By Sebastian Skov Andersen and Joyce Leung
When the Hong Kong Police Force (HKPF) announced on Twitter that a middle-aged sergeant had tested positive for covid-19 a few weeks back, the most popular reply read: “The more, the merrier.”
The second-most liked response came from an anonymous Hongkonger who wrote “30,000 thx” accompanied by a prayer emoji — a reference to the 30,000 officers in the HKPF.
The coronavirus pandemic put the pro-democracy movement’s protests mostly in hibernation, and the outbreak has – up until now – been an altogether unwelcome guest in the city. But when contagion struck the police force, a mortal enemy of the movement, protesters cheered it on.
Some Hongkongers have raised ethical concerns with the trend, but they are a quiet voice. Most activists simply shrugged it off with “they had it coming,” or started popping celebratory bottles.
One winery, Levin Wine Ltd, posted a discount offer on champagne on Facebook to celebrate the occasion.
Glory Café – a restaurant well-known for its open pro-democracy stance – even launched a new dish in honour of the virus after it had infected the first officer. Its name “三萬完蛋飯,” or ‘saam man yun dan fan’, translates to both “barbecued eel and eggs on rice” and “the end for all 30,000 police officers.”
One protester named Yom, an 18-year-old student, told HKFP he was thrilled to see the coronavirus take hold of the Hong Kong Police Force. He has shared memes on social media and gloated over them in the company of his friends, with the wellbeing of the officer being of very little concern.
“What you have to understand is how serious we are about wanting all police officers to die,” he said. He sent a meme showing a man becoming more and more excited as he learned that an officer was sick, that his family had caught it, too, and lastly, that he had infected his battalion as well.
“There are 30,000 officers in Hong Kong,” he said. “We want them all dead, and their families, too.”
The celebrations come in the wake of the World Health Organization’s (WHO) call for the world to “quarantine politicising covid,” as they gloomily warned about using the coronavirus as a political pawn because it would inevitably lead to body bags piling up.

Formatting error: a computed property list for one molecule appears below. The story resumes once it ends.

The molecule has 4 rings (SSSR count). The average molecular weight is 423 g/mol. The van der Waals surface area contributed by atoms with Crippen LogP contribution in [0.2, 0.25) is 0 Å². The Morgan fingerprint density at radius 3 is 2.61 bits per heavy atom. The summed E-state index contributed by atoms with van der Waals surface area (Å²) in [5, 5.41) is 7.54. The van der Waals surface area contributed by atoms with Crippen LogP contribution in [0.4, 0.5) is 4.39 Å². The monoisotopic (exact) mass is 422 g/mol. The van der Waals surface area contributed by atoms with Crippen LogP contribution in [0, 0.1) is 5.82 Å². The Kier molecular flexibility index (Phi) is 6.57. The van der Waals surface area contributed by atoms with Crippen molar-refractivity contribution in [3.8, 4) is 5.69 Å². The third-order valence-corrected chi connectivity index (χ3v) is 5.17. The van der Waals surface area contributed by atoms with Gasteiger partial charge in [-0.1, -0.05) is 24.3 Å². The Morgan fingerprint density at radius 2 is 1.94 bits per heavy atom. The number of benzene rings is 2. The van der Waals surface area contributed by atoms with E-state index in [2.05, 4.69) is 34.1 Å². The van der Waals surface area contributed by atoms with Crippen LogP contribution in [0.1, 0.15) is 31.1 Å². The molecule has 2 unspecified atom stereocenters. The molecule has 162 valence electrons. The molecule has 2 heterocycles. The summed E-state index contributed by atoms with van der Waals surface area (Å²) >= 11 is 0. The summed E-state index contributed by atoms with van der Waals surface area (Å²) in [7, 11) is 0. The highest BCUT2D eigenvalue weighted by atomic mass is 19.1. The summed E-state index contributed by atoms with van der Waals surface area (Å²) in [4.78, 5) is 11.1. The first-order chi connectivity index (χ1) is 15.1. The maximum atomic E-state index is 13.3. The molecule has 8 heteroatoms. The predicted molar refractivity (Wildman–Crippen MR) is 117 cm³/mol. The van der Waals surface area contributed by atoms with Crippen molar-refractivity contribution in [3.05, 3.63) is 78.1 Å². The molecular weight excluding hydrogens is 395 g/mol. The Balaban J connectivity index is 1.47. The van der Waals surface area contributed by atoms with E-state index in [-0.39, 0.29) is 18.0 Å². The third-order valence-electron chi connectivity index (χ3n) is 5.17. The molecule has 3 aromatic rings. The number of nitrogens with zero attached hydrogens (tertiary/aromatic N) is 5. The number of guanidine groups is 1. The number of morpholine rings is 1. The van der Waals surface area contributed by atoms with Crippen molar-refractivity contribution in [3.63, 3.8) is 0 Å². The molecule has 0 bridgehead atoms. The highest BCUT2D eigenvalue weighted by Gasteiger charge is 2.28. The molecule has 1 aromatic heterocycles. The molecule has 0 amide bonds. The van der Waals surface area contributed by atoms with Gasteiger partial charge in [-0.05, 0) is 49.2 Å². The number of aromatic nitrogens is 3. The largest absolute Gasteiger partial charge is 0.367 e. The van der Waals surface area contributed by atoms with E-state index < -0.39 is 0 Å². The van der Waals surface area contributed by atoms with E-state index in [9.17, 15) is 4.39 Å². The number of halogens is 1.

Weakening their defences
If the HKPF is weakened by the outbreak in any way, it is a victory for the protesters. After one officer from a regional anti-riot elite squad was confirmed positive in April, the government ordered 130 of its members – almost the entire unit – into quarantine.
Although the vacuum was soon filled by officers from other regional squads, the incident exposed a vulnerability in Hong Kong’s police department: it cannot effectively practise distancing when on duty.
The police can often seem like an unconquerable mastodon to protesters, who are undergeared and underfunded in comparison, so the virus poses a welcome challenge to the authorities’ defences.
Jerry, a 22-year-old frontline protester who works in the arts and culture industry, said he was glad to see the virus take hold of the police. If more officers catch it, it could open the door for rioting at police stations, he said.
But it is unlikely that the future holds a larger outbreak in the police department, as the city has largely managed to contain the outbreak at the time of writing.
“If a third or two-thirds of the police force is in quarantine, that would create a chance for the protesters to fight back. There’d be fewer police officers to catch us and beat us up, so people could take to the streets and attack government buildings or even police quarters,” he said.
Many believe that you should not wish harm even on your worst enemy, but protesters do not consider the protests to be simple political uprisings. They are on the frontlines of an ideological war, and many would sooner die than have their freedoms and identity swallowed by the goliath that is the Chinese regime.
So when they celebrate over the spread of contagion in the HKPF, it is because they see the officers as traitors who have chosen to fight side-by-side with the oppressor. They deserve nothing less, the sentiment goes.